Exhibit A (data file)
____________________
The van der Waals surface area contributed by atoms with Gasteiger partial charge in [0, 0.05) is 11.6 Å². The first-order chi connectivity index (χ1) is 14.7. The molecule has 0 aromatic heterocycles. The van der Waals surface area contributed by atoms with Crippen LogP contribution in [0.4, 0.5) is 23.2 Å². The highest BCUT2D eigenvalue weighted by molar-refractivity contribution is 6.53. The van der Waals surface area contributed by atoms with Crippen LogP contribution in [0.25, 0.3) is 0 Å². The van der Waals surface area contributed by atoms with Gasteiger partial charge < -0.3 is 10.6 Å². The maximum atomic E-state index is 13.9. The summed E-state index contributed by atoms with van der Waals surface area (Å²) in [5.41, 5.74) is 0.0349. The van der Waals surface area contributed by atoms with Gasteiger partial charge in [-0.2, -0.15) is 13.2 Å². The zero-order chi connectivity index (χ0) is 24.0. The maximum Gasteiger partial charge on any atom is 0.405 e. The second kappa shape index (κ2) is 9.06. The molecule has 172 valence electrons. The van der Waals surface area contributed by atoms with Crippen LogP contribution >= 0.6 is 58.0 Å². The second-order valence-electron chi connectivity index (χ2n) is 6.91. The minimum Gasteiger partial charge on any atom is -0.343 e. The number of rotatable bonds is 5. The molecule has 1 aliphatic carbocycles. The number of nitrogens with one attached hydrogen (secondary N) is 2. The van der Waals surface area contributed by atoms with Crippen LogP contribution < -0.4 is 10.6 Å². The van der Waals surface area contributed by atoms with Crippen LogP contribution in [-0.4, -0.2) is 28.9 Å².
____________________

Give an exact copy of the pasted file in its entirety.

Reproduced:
The van der Waals surface area contributed by atoms with Gasteiger partial charge in [0, 0.05) is 11.6 Å². The first-order chi connectivity index (χ1) is 14.7. The molecule has 0 aromatic heterocycles. The van der Waals surface area contributed by atoms with Crippen LogP contribution in [0.4, 0.5) is 23.2 Å². The highest BCUT2D eigenvalue weighted by molar-refractivity contribution is 6.53. The van der Waals surface area contributed by atoms with Crippen LogP contribution in [0.25, 0.3) is 0 Å². The van der Waals surface area contributed by atoms with Gasteiger partial charge < -0.3 is 10.6 Å². The maximum atomic E-state index is 13.9. The summed E-state index contributed by atoms with van der Waals surface area (Å²) in [5.41, 5.74) is 0.0349. The van der Waals surface area contributed by atoms with Gasteiger partial charge in [-0.2, -0.15) is 13.2 Å². The zero-order chi connectivity index (χ0) is 24.0. The maximum Gasteiger partial charge on any atom is 0.405 e. The second kappa shape index (κ2) is 9.06. The molecule has 172 valence electrons. The van der Waals surface area contributed by atoms with Crippen LogP contribution >= 0.6 is 58.0 Å². The second-order valence-electron chi connectivity index (χ2n) is 6.91. The minimum Gasteiger partial charge on any atom is -0.343 e. The number of rotatable bonds is 5. The molecule has 1 aliphatic carbocycles. The number of nitrogens with one attached hydrogen (secondary N) is 2. The van der Waals surface area contributed by atoms with Crippen LogP contribution < -0.4 is 10.6 Å². The van der Waals surface area contributed by atoms with Crippen LogP contribution in [-0.4, -0.2) is 28.9 Å².